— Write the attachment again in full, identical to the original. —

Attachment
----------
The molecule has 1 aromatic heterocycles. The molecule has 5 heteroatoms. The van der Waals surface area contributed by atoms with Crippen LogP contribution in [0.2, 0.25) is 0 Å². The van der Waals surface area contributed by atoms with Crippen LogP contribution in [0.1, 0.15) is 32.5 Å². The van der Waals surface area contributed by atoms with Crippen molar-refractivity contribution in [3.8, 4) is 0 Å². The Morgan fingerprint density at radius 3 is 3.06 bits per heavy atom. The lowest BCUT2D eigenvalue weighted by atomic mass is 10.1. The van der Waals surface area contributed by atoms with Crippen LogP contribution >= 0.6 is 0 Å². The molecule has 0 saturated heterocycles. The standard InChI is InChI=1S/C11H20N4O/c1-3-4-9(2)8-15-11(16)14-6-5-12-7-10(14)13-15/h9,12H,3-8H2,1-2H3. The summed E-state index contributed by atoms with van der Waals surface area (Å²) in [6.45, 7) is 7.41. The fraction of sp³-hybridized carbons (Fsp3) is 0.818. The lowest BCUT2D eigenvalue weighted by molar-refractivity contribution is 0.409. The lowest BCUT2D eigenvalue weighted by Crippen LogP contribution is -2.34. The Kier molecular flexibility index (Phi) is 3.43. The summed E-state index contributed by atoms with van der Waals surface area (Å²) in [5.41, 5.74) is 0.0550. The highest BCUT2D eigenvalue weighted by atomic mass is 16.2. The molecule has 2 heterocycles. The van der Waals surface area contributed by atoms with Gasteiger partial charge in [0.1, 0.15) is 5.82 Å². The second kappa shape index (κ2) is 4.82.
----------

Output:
The molecule has 1 aromatic heterocycles. The molecule has 5 heteroatoms. The van der Waals surface area contributed by atoms with Crippen LogP contribution in [0.2, 0.25) is 0 Å². The van der Waals surface area contributed by atoms with Crippen LogP contribution in [0.1, 0.15) is 32.5 Å². The van der Waals surface area contributed by atoms with Crippen molar-refractivity contribution in [3.8, 4) is 0 Å². The Morgan fingerprint density at radius 3 is 3.06 bits per heavy atom. The lowest BCUT2D eigenvalue weighted by atomic mass is 10.1. The van der Waals surface area contributed by atoms with Crippen LogP contribution >= 0.6 is 0 Å². The molecule has 0 saturated heterocycles. The standard InChI is InChI=1S/C11H20N4O/c1-3-4-9(2)8-15-11(16)14-6-5-12-7-10(14)13-15/h9,12H,3-8H2,1-2H3. The summed E-state index contributed by atoms with van der Waals surface area (Å²) in [6.45, 7) is 7.41. The fraction of sp³-hybridized carbons (Fsp3) is 0.818. The lowest BCUT2D eigenvalue weighted by molar-refractivity contribution is 0.409. The lowest BCUT2D eigenvalue weighted by Crippen LogP contribution is -2.34. The Kier molecular flexibility index (Phi) is 3.43. The summed E-state index contributed by atoms with van der Waals surface area (Å²) in [5.41, 5.74) is 0.0550. The highest BCUT2D eigenvalue weighted by atomic mass is 16.2. The molecule has 2 heterocycles. The van der Waals surface area contributed by atoms with Gasteiger partial charge in [0.1, 0.15) is 5.82 Å². The second kappa shape index (κ2) is 4.82.